Suicide First Aid Guidelines for Asian countries and  CALD populations

Evidence on which suicide  prevention programs are effective is limited. However, strategies that aim to  provide specific education for all groups defined as ‘gatekeepers’ has been  indicated as one of the most promising suicide prevention strategies.

Studies have  been carried out by Dr Colucci, A/Prof Minas and collaborators to develop suicide  first aid guidelines in Asian countries, such as India, Japan and the Philippines, and for people from  migrant and refugee background. Consensus on action statements that could be  useful for the members of the public to provide immediate assistance to someone  who is experiencing suicidal thoughts or engaging in suicidal behaviors was  achieved using the Delphi method. The guidelines were made freely available on  the Mental  Health First Aid website and published in the International Journal of Mental Health Systems.  These guidelines have formed the basis in the development of suicide prevention  training programs in the Philippines and in Japan.

Sri Lanka has  one of the highest suicide rates in the world, and although the rates are  decreasing it is still a serious public health problem in the country. Global  & Multicultural Mental Health (GCMH) has commenced a research project in  collaboration with the National Institute of Mental Health, Sri Lanka (NIMH) entitled: Development of mental health first aid guidelines for helping a suicidal  person in Sri Lanka: A Delphi Study.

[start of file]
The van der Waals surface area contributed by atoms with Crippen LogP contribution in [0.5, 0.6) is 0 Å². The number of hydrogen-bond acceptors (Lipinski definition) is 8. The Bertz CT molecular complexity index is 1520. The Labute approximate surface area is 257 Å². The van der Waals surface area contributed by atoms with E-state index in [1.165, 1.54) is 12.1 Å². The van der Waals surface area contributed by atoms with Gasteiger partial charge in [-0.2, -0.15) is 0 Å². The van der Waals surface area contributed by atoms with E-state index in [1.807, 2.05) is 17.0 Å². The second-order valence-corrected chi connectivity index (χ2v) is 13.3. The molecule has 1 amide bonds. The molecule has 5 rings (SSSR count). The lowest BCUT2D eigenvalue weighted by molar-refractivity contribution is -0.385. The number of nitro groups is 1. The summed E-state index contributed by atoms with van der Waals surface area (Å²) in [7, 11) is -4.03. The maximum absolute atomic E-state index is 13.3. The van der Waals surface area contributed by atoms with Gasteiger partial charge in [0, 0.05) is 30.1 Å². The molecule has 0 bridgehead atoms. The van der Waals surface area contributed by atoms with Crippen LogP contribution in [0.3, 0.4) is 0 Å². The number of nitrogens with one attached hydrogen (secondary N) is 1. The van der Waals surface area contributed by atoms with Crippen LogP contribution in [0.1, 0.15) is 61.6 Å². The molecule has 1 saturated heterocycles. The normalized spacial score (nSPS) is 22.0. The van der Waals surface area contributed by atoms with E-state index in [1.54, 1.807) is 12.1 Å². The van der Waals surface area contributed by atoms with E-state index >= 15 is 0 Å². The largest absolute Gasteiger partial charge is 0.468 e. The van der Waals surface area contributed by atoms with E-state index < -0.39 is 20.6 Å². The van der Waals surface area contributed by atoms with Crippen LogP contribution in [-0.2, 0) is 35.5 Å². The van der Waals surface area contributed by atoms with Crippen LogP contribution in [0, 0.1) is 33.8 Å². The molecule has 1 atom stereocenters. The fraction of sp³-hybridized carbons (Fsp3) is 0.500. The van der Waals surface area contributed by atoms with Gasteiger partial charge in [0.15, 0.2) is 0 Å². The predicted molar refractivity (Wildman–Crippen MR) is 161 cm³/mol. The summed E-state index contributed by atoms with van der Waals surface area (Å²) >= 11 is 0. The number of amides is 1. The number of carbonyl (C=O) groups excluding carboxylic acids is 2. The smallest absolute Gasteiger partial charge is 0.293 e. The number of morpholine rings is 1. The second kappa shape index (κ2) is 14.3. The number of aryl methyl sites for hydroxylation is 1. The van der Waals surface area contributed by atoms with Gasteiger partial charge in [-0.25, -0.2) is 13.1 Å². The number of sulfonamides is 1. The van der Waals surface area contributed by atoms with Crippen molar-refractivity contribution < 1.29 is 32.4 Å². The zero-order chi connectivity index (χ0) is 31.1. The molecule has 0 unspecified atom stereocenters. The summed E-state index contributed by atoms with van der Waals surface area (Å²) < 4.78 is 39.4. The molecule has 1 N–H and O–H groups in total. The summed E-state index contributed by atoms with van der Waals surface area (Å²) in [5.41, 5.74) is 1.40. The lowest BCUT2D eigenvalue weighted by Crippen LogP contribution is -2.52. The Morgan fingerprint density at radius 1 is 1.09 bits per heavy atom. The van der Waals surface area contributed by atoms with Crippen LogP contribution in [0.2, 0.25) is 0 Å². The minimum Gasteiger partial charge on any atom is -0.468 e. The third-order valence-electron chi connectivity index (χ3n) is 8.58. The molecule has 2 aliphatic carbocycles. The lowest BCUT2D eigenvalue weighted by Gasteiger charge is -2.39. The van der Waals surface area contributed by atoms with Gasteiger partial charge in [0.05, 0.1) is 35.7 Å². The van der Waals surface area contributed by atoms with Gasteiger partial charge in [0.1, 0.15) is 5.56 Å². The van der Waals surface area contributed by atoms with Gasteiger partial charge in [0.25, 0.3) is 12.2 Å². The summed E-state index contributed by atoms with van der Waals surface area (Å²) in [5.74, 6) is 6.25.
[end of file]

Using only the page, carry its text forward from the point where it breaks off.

The study will identify and  recruit people in Sri Lanka with relevant personal and/or professional  expertise to develop guidelines for members of the public to recognise suicide  warning signs and assist a suicidal person in Sri Lanka until appropriate  professional help is received or the crisis resolves.

Find below the Plain  Language Statement with further information about this project:

SFAG  Plain Language Statement: English version
 
SFAG  Plain Language Statement: Sinhala version
 
SFAG  Plain Language Statement: Tamil version

The expert panel:   The expert panel will be composed of professionals - people  who have suicide prevention expertise through their clinical and/or research  experience in Sri Lanka - and suicide prevention advocates with lived experience – people  in Sri Lanka who have experienced suicidal ideation or made a suicide attempt  in the past, or people in Sri Lanka who were close to someone who engaged in  suicidal behaviour (i.e. ideation or plan, attempt or loss).

Interested? If you feel that your personal  or professional experience make you suitable to join the expert panel or would  like to nominate someone you know in Sri Lanka as an expert panel member,  please contact Dr Erminia Colucci at ecolucci@unimelb.edu.au  or Ms Saranga De Silva at sarangad@student.unimelb.edu.au.  The recruitment of participants will be concluded by the end of April.